On May 22, 2020, amidst the deepest possible gloom about COVID-19’s impact on travel, the car rental giant, Hertz Global, filed for Chapter 11. According to reporting by Barrons,[1] during the reorganization, Hertz drastically cut the size of its fleet and closed locations. Like most shareholders of bankrupt companies, Hertz owners were likely to be wiped out. But the economy is improving: travel has returned, Hertz’s creditors are being paid in full, and according to reporting by Barrons, its shareholders are getting a package of stock, cash, and warrants. According to reporting by Barons, the 30-year warrants have an unusually long exercise period – and therefore particularly valuable.

Because of the improving economy, investors that bought Hertz shares in the first quarter of 2021 will see gross returns of 300-400% with greater potential upside on the warrants. According to reporting by Barrons, even with the run-up since April, there is still potential for investors buying the reorganized company’s shares. It’s rare for public stockholders to do so well after a bankruptcy, but it’s not unknown. Hertz looks similar to the General Growth Properties case arising out of the 2008 financial crisis. There, as in Hertz, the economy rebounded, General Growth’s business improved, and equity recovered in full.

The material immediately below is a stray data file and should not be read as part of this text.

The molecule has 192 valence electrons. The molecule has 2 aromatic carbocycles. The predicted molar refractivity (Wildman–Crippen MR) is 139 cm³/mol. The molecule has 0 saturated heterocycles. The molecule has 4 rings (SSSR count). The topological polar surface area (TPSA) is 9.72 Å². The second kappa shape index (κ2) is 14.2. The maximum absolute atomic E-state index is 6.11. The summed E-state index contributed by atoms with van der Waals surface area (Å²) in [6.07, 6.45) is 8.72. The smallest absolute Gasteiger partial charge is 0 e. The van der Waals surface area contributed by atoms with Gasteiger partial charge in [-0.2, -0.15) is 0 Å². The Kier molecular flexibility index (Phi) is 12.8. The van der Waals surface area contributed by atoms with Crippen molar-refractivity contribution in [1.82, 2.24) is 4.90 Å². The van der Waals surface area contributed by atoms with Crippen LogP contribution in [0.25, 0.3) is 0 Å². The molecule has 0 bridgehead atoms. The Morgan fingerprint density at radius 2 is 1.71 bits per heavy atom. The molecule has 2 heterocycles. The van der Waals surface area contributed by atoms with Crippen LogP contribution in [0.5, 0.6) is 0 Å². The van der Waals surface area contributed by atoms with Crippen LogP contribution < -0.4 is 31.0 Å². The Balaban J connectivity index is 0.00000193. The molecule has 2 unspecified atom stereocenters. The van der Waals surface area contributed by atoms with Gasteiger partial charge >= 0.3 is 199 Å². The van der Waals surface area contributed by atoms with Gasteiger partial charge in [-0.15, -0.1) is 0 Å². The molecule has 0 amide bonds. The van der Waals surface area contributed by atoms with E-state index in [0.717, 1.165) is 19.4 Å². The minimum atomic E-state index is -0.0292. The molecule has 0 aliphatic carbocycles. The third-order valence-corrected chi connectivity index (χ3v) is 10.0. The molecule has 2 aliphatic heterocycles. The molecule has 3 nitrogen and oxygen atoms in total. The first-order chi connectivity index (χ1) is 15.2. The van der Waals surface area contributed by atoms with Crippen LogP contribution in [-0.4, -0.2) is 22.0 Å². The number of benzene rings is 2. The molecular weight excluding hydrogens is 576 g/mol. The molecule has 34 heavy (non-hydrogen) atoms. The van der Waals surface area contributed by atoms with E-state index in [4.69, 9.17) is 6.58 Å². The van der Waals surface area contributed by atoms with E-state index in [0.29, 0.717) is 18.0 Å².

For most public companies in Chapter 11, equity ends up with nothing. But in rare cases a debtor’s business can soar back, leading to spectacular returns for investors with an eye for value and the stomach to endure the bankruptcy process.

[1] Andrew Barry, Hertz Is About to Exit Bankruptcy. Why Its Stock is a Buy (Barrons) (https://www.barrons.com/articles/buy-hertz-stock-51624661301?tesla=y)